The rollout of the UK’s future 5G mobile network must be handled better than 4G was, according to a new report.
The current 4G network ranks only 54th in the world in terms of coverage, a panel of government-appointed experts has said.
The National Infrastructure Commission said there must be far fewer dead spots the next time round.
Ofcom welcomed the report but indicated the study that gave rise to the ranking might not be reliable.
The communications regulator’s targets are based on the percentage of properties that have access to a mobile phone signal rather than coverage to all parts of the country.
But the figure quoted by the NIC was based on data gathered by an app used by volunteers measuring the amount of time they had access to a 4G network as they travelled about.
“We agree that mobile coverage must improve, so we’re pleased the NIC shares our ambition for universal coverage,” said a spokesman for the communications regulator.
“Our rules mean that virtually all UK premises must receive a 4G signal by the end of next year, and we’re also making more airwaves available to boost mobile broadband.
“Last month, we challenged mobile operators to explore how to reach all remote areas and transport lines.
“We will shortly publish robust data on 4G in the UK, to help inform decisions on improving coverage.”
A 5G standard does not yet exist, but the technology is expected to surpass 4G to provide faster data uploads and downloads when it is deployed, some time after 2020.
The NIC said mobile connectivity had become a “necessity” in society and 5G would play a crucial role in the economy.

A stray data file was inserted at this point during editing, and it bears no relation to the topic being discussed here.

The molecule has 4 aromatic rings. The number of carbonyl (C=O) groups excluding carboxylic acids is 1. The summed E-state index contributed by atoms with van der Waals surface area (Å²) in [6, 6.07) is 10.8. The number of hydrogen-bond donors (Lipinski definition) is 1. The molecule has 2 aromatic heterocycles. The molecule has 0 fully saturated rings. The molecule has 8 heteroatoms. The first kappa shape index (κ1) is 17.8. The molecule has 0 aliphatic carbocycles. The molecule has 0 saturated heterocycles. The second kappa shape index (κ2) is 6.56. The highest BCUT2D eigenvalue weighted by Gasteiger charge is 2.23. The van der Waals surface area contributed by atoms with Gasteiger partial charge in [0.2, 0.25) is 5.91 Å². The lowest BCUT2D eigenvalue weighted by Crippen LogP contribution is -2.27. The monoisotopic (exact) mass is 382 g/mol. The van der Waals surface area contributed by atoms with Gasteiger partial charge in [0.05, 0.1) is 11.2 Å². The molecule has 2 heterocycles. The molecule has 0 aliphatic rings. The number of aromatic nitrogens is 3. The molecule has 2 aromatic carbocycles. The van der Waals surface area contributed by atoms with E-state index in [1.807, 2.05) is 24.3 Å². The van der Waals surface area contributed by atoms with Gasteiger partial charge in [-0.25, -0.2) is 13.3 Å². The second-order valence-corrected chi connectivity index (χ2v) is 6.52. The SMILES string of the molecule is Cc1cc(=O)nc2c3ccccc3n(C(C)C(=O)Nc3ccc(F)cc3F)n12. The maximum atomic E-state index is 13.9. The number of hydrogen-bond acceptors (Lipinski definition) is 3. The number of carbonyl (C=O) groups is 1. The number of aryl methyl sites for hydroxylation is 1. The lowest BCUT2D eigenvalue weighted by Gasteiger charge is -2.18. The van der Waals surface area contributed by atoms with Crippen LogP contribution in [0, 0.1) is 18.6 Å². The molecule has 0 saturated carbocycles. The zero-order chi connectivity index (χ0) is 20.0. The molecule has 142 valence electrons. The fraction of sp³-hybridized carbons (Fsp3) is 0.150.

“The market has driven great advances since the advent of the mobile phone, but government must now play an active role to ensure that basic services are available wherever we live, work and travel, and our roads, railways and city centres must be made 5G-ready as quickly as possible,” the report said.
Quoting research by the mobile data crowd-sourcing firm OpenSignal, the NIC attacked the UK’s 4G coverage ranking.
“The UK’s networks are not complete. There are too many digital deserts across the country and the availability of our 4G network is worse than many countries including Albania, Panama and Peru,” the commission said.
Its report called on the government to become a “digital champion” by, for example, creating a dedicated cabinet minister.
Roadside networks needed to be made “fit for the future”, while the railway network must “rapidly improve connectivity”, it said.
The necessary infrastructure for both should be in place by 2025, the report said.
The NIC predicted the need for tens of thousands of small wireless cells in towns and cities for devices to connect to the 5G network.
The idea is that these would have less range than the current mobile phone masts, but there would be more of them and they would be better positioned to ensure blanket coverage.
The report called on local authorities to work with network providers to make this possible.
The commission said the government and Ofcom must “ensure basic outdoor mobile services are available wherever we live, work and travel”.
It said the two bodies should develop a “meaningful set of metrics that represent the coverage people actually receive and use these to determine a mobile universal service obligation setting out the minimum service level people should expect to receive”.
Regulation in this area must “keep pace” with the rapid evolution of the mobile communications markets, in order to allow new firms to “provide services that the existing market has not delivered”, the report added.